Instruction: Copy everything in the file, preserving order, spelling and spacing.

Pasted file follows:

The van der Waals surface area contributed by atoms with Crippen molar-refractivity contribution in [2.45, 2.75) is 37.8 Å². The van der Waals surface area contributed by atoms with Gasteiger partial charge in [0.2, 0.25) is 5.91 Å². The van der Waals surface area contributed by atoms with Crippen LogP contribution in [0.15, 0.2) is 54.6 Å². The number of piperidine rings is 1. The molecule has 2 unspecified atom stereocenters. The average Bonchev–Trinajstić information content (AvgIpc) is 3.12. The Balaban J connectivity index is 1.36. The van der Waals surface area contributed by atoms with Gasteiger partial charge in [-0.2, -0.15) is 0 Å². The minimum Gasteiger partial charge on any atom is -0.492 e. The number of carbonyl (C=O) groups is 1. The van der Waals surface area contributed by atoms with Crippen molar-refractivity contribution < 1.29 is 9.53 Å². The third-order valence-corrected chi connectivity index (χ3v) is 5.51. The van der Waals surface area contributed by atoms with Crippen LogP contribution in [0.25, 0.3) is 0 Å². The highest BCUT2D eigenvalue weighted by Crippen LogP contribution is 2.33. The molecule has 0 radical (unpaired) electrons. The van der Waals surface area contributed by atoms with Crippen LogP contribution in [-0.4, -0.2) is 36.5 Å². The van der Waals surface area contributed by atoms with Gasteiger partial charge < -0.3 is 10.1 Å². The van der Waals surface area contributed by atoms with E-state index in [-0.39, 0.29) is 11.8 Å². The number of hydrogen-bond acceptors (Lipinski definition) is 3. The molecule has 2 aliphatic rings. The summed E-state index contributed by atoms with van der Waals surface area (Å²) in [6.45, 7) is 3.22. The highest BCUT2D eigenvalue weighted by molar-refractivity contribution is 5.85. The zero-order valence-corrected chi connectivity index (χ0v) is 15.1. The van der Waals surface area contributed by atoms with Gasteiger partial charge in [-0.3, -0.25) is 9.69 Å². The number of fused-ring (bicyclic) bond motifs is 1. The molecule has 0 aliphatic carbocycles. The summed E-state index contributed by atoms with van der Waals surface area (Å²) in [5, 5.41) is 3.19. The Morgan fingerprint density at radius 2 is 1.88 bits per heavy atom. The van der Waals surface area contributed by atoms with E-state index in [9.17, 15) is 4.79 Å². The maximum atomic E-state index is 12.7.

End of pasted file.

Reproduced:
The van der Waals surface area contributed by atoms with Crippen molar-refractivity contribution in [2.45, 2.75) is 37.8 Å². The van der Waals surface area contributed by atoms with Gasteiger partial charge in [0.2, 0.25) is 5.91 Å². The van der Waals surface area contributed by atoms with Crippen LogP contribution in [0.15, 0.2) is 54.6 Å². The number of piperidine rings is 1. The molecule has 2 unspecified atom stereocenters. The average Bonchev–Trinajstić information content (AvgIpc) is 3.12. The Balaban J connectivity index is 1.36. The van der Waals surface area contributed by atoms with Gasteiger partial charge in [-0.2, -0.15) is 0 Å². The minimum Gasteiger partial charge on any atom is -0.492 e. The number of carbonyl (C=O) groups is 1. The van der Waals surface area contributed by atoms with Crippen molar-refractivity contribution < 1.29 is 9.53 Å². The third-order valence-corrected chi connectivity index (χ3v) is 5.51. The van der Waals surface area contributed by atoms with Crippen LogP contribution in [0.25, 0.3) is 0 Å². The highest BCUT2D eigenvalue weighted by Crippen LogP contribution is 2.33. The molecule has 0 radical (unpaired) electrons. The van der Waals surface area contributed by atoms with Crippen LogP contribution in [-0.4, -0.2) is 36.5 Å². The van der Waals surface area contributed by atoms with Gasteiger partial charge < -0.3 is 10.1 Å². The van der Waals surface area contributed by atoms with E-state index in [-0.39, 0.29) is 11.8 Å². The number of hydrogen-bond acceptors (Lipinski definition) is 3. The molecule has 2 aliphatic rings. The summed E-state index contributed by atoms with van der Waals surface area (Å²) in [6.45, 7) is 3.22. The highest BCUT2D eigenvalue weighted by molar-refractivity contribution is 5.85. The zero-order valence-corrected chi connectivity index (χ0v) is 15.1. The van der Waals surface area contributed by atoms with Gasteiger partial charge in [-0.3, -0.25) is 9.69 Å². The number of fused-ring (bicyclic) bond motifs is 1. The molecule has 0 aliphatic carbocycles. The summed E-state index contributed by atoms with van der Waals surface area (Å²) in [5, 5.41) is 3.19. The Morgan fingerprint density at radius 2 is 1.88 bits per heavy atom. The van der Waals surface area contributed by atoms with E-state index in [9.17, 15) is 4.79 Å². The maximum atomic E-state index is 12.7.